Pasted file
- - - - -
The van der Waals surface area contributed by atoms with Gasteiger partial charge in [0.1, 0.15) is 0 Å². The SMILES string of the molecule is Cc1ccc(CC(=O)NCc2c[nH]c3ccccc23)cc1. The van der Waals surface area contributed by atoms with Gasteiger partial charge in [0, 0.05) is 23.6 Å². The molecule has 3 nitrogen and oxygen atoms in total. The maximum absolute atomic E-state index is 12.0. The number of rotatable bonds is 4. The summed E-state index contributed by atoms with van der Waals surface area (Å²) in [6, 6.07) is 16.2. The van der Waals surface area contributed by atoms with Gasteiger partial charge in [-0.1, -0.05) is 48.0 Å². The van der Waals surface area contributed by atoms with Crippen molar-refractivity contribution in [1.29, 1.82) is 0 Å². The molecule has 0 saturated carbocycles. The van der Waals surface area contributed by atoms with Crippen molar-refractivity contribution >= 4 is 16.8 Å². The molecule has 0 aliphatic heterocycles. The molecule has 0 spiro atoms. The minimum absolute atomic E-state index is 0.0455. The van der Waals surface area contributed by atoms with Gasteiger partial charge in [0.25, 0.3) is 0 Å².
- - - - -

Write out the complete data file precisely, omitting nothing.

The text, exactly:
The van der Waals surface area contributed by atoms with Gasteiger partial charge in [0.1, 0.15) is 0 Å². The SMILES string of the molecule is Cc1ccc(CC(=O)NCc2c[nH]c3ccccc23)cc1. The van der Waals surface area contributed by atoms with Gasteiger partial charge in [0, 0.05) is 23.6 Å². The molecule has 3 nitrogen and oxygen atoms in total. The maximum absolute atomic E-state index is 12.0. The number of rotatable bonds is 4. The summed E-state index contributed by atoms with van der Waals surface area (Å²) in [6, 6.07) is 16.2. The van der Waals surface area contributed by atoms with Gasteiger partial charge in [-0.1, -0.05) is 48.0 Å². The van der Waals surface area contributed by atoms with Crippen molar-refractivity contribution in [1.29, 1.82) is 0 Å². The molecule has 0 saturated carbocycles. The van der Waals surface area contributed by atoms with Crippen molar-refractivity contribution >= 4 is 16.8 Å². The molecule has 0 aliphatic heterocycles. The molecule has 0 spiro atoms. The minimum absolute atomic E-state index is 0.0455. The van der Waals surface area contributed by atoms with Gasteiger partial charge in [0.25, 0.3) is 0 Å².